International Women’s Day (IWD), celebrated on March 8 in countries around the world, was originally chosen to commemorate a strike by women textile workers that took place on that day in New York in 1857. These women were protesting extremely poor working conditions and deplorably low wages. This strike was forcibly and violently ended by the police.
Fifty years later, on March 8, 1908, 15,000 women in New York City marched to demand better working conditions, including a ten hour day, better pay, the abolition of child labor, and voting rights. In May of that same year, the Socialist Party of America chose the last Sunday of February as National Women’s Day. Sunday was chosen as the day of celebration so that women would not lose a day of pay.
The first ever IWD was held on February 28, 1909. It continued to be held on this day until 1913.
In 1910, a German socialist leader named Clara Zetkin proposed at the International Socialist Conference in Copenhagen that IWD be celebrated in March to commemorate the 1857 strike by the women textile workers in New York. The motion was unanimously approved, and the following year, on March 19, more than one million women in Austria, Switzerland, Denmark, and Germany used the day to rally for women’s suffrage and improved working conditions.
Six days later, more than 140 women, mostly young immigrants, died in a fire at the Triangle Shirtwaist Factory in New York. The factory owners had maintained dangerous working conditions, including the practice of locking the women in the factory throughout the workday. When fire broke out, the women could not escape. Many jumped out of windows to their deaths. This tragedy sent shock waves around the world, and motivated great numbers of people to fight for future legislation to improve working conditions for all workers.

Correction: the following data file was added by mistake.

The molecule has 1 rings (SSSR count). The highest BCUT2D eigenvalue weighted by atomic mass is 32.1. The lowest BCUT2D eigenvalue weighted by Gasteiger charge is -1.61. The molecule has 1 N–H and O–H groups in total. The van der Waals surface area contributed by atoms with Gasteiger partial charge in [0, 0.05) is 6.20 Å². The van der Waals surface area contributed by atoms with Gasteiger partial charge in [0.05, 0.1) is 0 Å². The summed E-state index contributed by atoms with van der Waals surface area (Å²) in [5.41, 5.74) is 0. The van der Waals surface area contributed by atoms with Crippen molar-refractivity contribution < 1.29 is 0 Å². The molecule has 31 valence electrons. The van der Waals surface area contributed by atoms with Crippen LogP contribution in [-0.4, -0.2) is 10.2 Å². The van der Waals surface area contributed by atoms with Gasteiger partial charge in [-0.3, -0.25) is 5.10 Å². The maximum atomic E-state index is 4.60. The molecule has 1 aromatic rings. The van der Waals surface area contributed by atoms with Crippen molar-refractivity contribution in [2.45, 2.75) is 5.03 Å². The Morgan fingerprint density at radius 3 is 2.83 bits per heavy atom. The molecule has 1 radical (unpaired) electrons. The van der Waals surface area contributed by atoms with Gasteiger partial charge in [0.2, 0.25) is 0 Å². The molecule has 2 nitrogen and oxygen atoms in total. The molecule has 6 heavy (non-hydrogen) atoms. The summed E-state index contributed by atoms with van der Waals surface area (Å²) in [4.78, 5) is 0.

In the following years, communist and socialist countries commemorated IWD every year, in either February or March. With the growth of the feminist movement during the late 1960s and early 1970s, the day began to attract more attention in countries such as the US.
During IWD in 1975, Cuba announced a campaign against firmly entrenched macho male attitudes and practices. A new marriage code, which made housework the responsibility of men as well as women, was part of this campaign.
In 1977, UNESCO proclaimed March 8 as International Women’s Day. The UN also recognized IWD, along with many countries that had not previously known about its existence.
Today, IWD is seen as a time to reflect on past achievements, to assert women’s political and social rights, or simply to celebrate women’s lives. Lena Lewis, a US socialist, declared in 1910 that this day should anticipate the struggles to come, as well as hope for a time when “we may eventually and forever stamp out the last vestige of male egotism and his desire to dominate over women.”